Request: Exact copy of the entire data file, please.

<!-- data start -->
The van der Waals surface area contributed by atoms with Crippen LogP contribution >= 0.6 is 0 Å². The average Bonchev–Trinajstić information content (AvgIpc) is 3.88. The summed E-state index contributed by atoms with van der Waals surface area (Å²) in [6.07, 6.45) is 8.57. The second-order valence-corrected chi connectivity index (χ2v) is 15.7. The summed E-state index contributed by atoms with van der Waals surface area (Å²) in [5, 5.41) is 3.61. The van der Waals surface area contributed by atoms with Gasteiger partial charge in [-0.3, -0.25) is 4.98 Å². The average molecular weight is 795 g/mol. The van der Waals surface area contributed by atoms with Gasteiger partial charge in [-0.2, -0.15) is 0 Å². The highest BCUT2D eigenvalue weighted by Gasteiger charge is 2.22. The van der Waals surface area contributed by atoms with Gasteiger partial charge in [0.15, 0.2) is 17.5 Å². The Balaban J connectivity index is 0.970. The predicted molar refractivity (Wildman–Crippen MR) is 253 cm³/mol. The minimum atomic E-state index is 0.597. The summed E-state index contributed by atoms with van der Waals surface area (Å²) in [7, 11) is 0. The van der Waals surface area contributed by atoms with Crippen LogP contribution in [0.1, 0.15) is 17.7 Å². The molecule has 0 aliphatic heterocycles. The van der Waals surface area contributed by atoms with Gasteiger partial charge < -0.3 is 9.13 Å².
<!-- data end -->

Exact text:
The van der Waals surface area contributed by atoms with Crippen LogP contribution >= 0.6 is 0 Å². The average Bonchev–Trinajstić information content (AvgIpc) is 3.88. The summed E-state index contributed by atoms with van der Waals surface area (Å²) in [6.07, 6.45) is 8.57. The second-order valence-corrected chi connectivity index (χ2v) is 15.7. The summed E-state index contributed by atoms with van der Waals surface area (Å²) in [5, 5.41) is 3.61. The van der Waals surface area contributed by atoms with Gasteiger partial charge in [-0.3, -0.25) is 4.98 Å². The average molecular weight is 795 g/mol. The van der Waals surface area contributed by atoms with Gasteiger partial charge in [-0.2, -0.15) is 0 Å². The highest BCUT2D eigenvalue weighted by Gasteiger charge is 2.22. The van der Waals surface area contributed by atoms with Gasteiger partial charge in [0.15, 0.2) is 17.5 Å². The Balaban J connectivity index is 0.970. The predicted molar refractivity (Wildman–Crippen MR) is 253 cm³/mol. The minimum atomic E-state index is 0.597. The summed E-state index contributed by atoms with van der Waals surface area (Å²) in [7, 11) is 0. The van der Waals surface area contributed by atoms with Crippen LogP contribution in [0.1, 0.15) is 17.7 Å². The molecule has 0 aliphatic heterocycles. The van der Waals surface area contributed by atoms with Gasteiger partial charge < -0.3 is 9.13 Å².